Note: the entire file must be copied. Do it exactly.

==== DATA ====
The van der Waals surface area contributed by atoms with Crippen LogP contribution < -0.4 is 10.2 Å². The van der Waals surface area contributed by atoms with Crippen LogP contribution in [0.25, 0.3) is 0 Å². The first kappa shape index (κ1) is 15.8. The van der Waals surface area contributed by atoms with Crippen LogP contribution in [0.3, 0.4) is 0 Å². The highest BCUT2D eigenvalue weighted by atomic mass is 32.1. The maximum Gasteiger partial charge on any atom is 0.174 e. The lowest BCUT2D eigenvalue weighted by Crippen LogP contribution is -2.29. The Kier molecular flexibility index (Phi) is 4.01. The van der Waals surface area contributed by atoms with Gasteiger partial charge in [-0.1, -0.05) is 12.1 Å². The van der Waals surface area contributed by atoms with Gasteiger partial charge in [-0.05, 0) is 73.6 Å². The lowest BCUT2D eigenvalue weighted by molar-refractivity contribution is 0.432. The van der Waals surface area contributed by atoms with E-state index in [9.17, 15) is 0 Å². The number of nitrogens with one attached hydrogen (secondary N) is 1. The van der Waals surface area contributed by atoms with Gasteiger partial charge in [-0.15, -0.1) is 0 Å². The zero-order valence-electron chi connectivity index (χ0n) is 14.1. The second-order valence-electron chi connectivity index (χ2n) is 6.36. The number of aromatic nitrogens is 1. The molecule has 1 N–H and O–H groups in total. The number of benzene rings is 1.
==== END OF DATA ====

The van der Waals surface area contributed by atoms with Crippen LogP contribution < -0.4 is 10.2 Å². The van der Waals surface area contributed by atoms with Crippen LogP contribution in [0.25, 0.3) is 0 Å². The first kappa shape index (κ1) is 15.8. The van der Waals surface area contributed by atoms with Crippen LogP contribution in [0.3, 0.4) is 0 Å². The highest BCUT2D eigenvalue weighted by atomic mass is 32.1. The maximum Gasteiger partial charge on any atom is 0.174 e. The lowest BCUT2D eigenvalue weighted by Crippen LogP contribution is -2.29. The Kier molecular flexibility index (Phi) is 4.01. The van der Waals surface area contributed by atoms with Gasteiger partial charge in [-0.1, -0.05) is 12.1 Å². The van der Waals surface area contributed by atoms with Gasteiger partial charge in [-0.05, 0) is 73.6 Å². The lowest BCUT2D eigenvalue weighted by molar-refractivity contribution is 0.432. The van der Waals surface area contributed by atoms with E-state index in [9.17, 15) is 0 Å². The number of nitrogens with one attached hydrogen (secondary N) is 1. The van der Waals surface area contributed by atoms with Gasteiger partial charge in [-0.15, -0.1) is 0 Å². The zero-order valence-electron chi connectivity index (χ0n) is 14.1. The second-order valence-electron chi connectivity index (χ2n) is 6.36. The number of aromatic nitrogens is 1. The molecule has 1 N–H and O–H groups in total. The number of benzene rings is 1.